By way of introduction to his article, Didier Blanchet recalls two essential facts: that the number of persons aged 60 or over can currently be expected to increase, whilst the working-age population seems likely to stabilize (insofar as we are speaking still of those in the age range 20-59); and that expenditure on pensions as a proportion of GDP (13% at present) will increase correlatively in a way that is likely to continue, particularly if economic growth is weak (and assuming that retirement pensions remain at a stable level, the current replacement rate running at around 65%).
Blanchet goes on to recall the various simulations carried out for France by the Conseil d’orientation des retraites (COR; Council for Guidance on Pensions) since the early 2000s, and the impact of the reforms introduced in 1993 and 2003, showing what would have happened if these had not been adopted, first assuming a favourable economic situation, then in the much more worrying context resulting from the economic crisis and the poor economic prospects of the coming years. In so doing, he shows, in effect, the major consequences of that crisis and the very rapid deterioration of the pensions to GDP ratio. In this way he brings out the crucial role of three variables: total pension costs, rate of growth of GDP and the age at which the French begin to draw their pensions.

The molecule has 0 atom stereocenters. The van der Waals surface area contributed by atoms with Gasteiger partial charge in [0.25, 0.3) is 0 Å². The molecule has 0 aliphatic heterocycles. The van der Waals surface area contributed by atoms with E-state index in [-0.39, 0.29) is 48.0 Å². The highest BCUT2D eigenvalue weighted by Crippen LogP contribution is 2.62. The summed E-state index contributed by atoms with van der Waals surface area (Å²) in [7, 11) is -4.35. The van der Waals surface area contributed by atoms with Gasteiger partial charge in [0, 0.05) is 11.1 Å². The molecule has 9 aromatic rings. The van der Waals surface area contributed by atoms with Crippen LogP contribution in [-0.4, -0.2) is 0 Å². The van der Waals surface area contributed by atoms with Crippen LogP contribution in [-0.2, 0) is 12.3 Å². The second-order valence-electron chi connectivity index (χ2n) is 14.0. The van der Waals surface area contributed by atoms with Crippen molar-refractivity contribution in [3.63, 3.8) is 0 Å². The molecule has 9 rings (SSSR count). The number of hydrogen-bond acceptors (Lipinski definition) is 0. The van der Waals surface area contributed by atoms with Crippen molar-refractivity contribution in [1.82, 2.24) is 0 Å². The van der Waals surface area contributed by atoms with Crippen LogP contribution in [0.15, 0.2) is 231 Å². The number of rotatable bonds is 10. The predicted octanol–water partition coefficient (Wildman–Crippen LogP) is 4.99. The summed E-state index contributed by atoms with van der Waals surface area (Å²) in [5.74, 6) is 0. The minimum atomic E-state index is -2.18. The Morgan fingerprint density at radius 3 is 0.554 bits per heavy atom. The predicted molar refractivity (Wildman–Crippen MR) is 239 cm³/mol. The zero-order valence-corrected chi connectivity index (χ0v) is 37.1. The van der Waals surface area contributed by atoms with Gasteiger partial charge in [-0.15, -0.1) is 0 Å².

Having laid out the relation between these figures and shown by how much pensioners’ income would be reduced if nothing were done, Didier Blanchet — basing himself throughout on the most recent publications of the COR — stresses the need to adjust the pensionable age through two measures that will have effects on varying time-scales: on the one hand, raising the legal pensionable age and, on the other, increasing the number of years of contributions required to enjoy a full pension.